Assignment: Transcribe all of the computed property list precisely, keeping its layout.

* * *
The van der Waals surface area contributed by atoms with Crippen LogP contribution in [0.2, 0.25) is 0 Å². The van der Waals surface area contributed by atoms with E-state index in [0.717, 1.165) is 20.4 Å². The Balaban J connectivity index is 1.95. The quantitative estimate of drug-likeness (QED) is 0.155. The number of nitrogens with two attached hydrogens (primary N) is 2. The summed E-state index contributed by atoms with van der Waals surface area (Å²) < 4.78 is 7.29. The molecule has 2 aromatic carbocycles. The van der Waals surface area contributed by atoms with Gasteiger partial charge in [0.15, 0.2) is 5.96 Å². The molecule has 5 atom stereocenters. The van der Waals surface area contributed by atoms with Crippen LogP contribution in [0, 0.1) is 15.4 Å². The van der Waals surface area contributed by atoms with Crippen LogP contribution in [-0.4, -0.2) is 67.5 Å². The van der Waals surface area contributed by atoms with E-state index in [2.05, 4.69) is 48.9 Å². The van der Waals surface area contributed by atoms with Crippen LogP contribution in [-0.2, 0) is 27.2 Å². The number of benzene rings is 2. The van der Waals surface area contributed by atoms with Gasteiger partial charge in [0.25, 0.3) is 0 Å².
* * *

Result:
The van der Waals surface area contributed by atoms with Crippen LogP contribution in [0.2, 0.25) is 0 Å². The van der Waals surface area contributed by atoms with E-state index in [0.717, 1.165) is 20.4 Å². The Balaban J connectivity index is 1.95. The quantitative estimate of drug-likeness (QED) is 0.155. The number of nitrogens with two attached hydrogens (primary N) is 2. The summed E-state index contributed by atoms with van der Waals surface area (Å²) < 4.78 is 7.29. The molecule has 2 aromatic carbocycles. The van der Waals surface area contributed by atoms with Gasteiger partial charge in [0.15, 0.2) is 5.96 Å². The molecule has 5 atom stereocenters. The van der Waals surface area contributed by atoms with Crippen LogP contribution in [0, 0.1) is 15.4 Å². The van der Waals surface area contributed by atoms with Crippen LogP contribution in [-0.4, -0.2) is 67.5 Å². The van der Waals surface area contributed by atoms with E-state index in [2.05, 4.69) is 48.9 Å². The van der Waals surface area contributed by atoms with Crippen LogP contribution in [-0.2, 0) is 27.2 Å². The number of benzene rings is 2. The van der Waals surface area contributed by atoms with Gasteiger partial charge in [0.25, 0.3) is 0 Å².